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Schools cheer CSAP scores

Local school districts on Wednesday hailed improvements in test scores, while conceding they have a lot more improving to do.

The state released results of more than 20 tests from the Colorado Student Assessment Program Wednesday. (See chart on page 3.)

Roaring Fork School District Re-1 officials noted that individual schools showed gains of 15 percentage points or more in 20 different testing areas as measured for Anglo students, Latinos, or both.



In Garfield School District Re-2, for the first time, half of its grade levels are above the state average in reading and science, when comparing scores by individual grades in each school, said assistant superintendent Ava Lanes. In another first, more than half of its grade levels are above the state average in writing.

Officials with both districts said the results show a continuing need to bring up math scores, and they will be focusing this year on ways to do that.



Grand Valley School District 16 in Parachute scored above the state average for proficiency in only one subject, fifth-grade math, doing that for the second straight year.

Rhonda Dillon, the district’s curriculum coordinator, said while scores aren’t as high as district officials would like, they are excited that improvements were shown over the previous year in 17 testing categories.

“We’re starting to see some things paying off,” she said.

In Re-1, Carbondale Middle School showed at least 15 percent improvement in six testing areas. The school has many students who speak little or no English, and has had some deficient CSAP results over the years. When the school’s principal, Cliff Colia, appeared in danger of not having his contract renewed earlier this year, supporters rallied and the district announced he would remain on the job.

Glenwood Elementary and Basalt High showed at least 15 percent improvement in four testing areas, Roaring Fork and Glenwood High did so in two, and Carbondale Elementary in one.

Carbondale Elementary School continues to show some of the poorest scores districtwide in several areas. Only 21 percent of its students showed proficiency in third-grade writing and fifth-grade math, and only 27 percent were proficient in fifth-grade writing. The percentage of proficient students decreased in all of those areas from the preceding year.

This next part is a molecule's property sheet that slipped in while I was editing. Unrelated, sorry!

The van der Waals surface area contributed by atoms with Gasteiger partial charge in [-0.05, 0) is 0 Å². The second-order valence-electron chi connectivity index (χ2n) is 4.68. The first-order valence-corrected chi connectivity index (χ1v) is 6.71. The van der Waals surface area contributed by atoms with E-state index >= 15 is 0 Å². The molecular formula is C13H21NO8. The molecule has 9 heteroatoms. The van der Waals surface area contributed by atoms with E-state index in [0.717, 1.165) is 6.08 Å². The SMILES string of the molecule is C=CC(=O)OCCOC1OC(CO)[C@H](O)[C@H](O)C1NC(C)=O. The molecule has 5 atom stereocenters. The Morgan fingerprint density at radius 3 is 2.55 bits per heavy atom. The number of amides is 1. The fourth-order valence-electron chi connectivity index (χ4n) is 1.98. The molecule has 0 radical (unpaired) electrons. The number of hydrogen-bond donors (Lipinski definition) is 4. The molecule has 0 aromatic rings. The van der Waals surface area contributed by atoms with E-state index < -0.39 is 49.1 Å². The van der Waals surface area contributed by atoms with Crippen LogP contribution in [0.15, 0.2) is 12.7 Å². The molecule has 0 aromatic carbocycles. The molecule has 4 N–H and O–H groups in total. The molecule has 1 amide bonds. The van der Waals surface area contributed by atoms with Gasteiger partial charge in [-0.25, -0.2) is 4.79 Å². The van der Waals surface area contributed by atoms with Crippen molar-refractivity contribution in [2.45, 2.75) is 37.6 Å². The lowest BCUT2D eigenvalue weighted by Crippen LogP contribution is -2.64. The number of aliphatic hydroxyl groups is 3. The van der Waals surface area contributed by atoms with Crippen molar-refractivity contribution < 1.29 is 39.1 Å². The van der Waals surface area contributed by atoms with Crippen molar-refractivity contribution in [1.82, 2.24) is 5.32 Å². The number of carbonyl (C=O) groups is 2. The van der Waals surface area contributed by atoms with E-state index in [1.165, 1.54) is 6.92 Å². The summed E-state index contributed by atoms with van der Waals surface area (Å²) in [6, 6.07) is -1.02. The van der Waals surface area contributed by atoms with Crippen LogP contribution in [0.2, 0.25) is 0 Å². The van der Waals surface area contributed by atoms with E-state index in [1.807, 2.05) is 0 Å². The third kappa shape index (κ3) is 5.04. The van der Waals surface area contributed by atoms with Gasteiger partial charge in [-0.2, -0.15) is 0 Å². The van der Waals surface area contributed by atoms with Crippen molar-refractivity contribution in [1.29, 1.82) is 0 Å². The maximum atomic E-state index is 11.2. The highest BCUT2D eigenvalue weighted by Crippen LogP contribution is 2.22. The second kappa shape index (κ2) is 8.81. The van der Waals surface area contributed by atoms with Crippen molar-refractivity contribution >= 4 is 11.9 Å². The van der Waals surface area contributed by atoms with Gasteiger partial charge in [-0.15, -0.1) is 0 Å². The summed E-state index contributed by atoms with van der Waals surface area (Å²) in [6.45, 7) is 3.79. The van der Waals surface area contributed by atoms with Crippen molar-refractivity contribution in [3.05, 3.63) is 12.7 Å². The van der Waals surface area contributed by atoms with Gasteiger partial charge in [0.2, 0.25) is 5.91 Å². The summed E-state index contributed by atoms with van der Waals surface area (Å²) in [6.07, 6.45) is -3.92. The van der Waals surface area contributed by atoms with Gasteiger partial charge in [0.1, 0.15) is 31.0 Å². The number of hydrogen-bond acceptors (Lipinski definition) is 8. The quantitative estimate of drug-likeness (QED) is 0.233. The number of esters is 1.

The school’s results are heavily impacted by its Latino population. Anglo students at CES showed 38 percent proficiency in third-grade writing, 47 percent proficiency in fifth-grade math and 59 percent proficiency in fifth-grade writing.

Re-1 assistant superintendent Judy Haptonstall said CES is the district’s “most at risk” school. Starting last year, its poor test results forced it to offer low-performing students the option of being bused to other schools. No parents took the district up on the offer last year.

The district has diverted more financial resources to the school. Also, after longtime CES principal Bill Alley resigned to take a principal’s job in Wyoming, the district hired Anna DeLay, who has experience in Texas with schools needing improvement in test scores.

Although the district faces a challenge due to its high Latino population, it also is achieving some successes there. For example, Carbondale Elementary went from 8 percent proficiency by Latinos in fourth-grade reading in 2002 to 28 percent this year.

Specific Latino student categories accounted for 10 of the 20 testing areas in which Re-1 schools showed at least a 15 percent increase in proficiency. Haptonstall said starting last year, the district began giving some Latino students 180 minutes of English lessons a day, up from only 45 minutes previously.

Among other successes, Re-1 continues to score above the state average in every middle and high school writing level.

Some high achievers

Re-2 reports improvements in reading, writing and science. Elementary schools in Rifle, Silt and News Castle made improvements in third-grade writing. In reading, most grade levels made improvements as they approached the state average.

Two Re-2 schools, Roy Moore and Kathryn Senor elementary schools, are on their way to becoming the district’s first high-achieving schools, outpacing the state average at several grade levels, the district reports.

Late this year, the state is scheduled to release report cards identifying high-achieving schools and those that are performing more poorly.

In one astounding improvement, Roy Moore increased sixth-grade math proficiency from 48 percent in 2002 to 89 percent this year.

Although Re-1 and Re-2 both cited a need to further boost their math scores, Re-1 officials also noted the high level of difficulty of some of the math tests. For example, only 27 percent of students statewide were proficient in 10th-grade math. Re-1 students scored 24 percent proficiency, Re-2 students 17 percent, and Grand Valley 23 percent.

At Grand Valley, Dillon finds good news even where it isn’t immediately apparent. For instance, the district’s fifth-grade reading scores fell 2 percent from last year, to 54 percent, compared to 66 percent statewide proficiency. However, those same fifth-graders scored only 42 percent reading proficiency last year, when in fourth grade.

“The same group of kids is showing improvement,” she said.

She finds other such trends elsewhere in the district, and credits programs such as Read to Achieve and a school reform grant being used at Bea Underwood Elementary School.

Contact Dennis Webb: 945-8515, ext. 516

dwebb@postindependent.com


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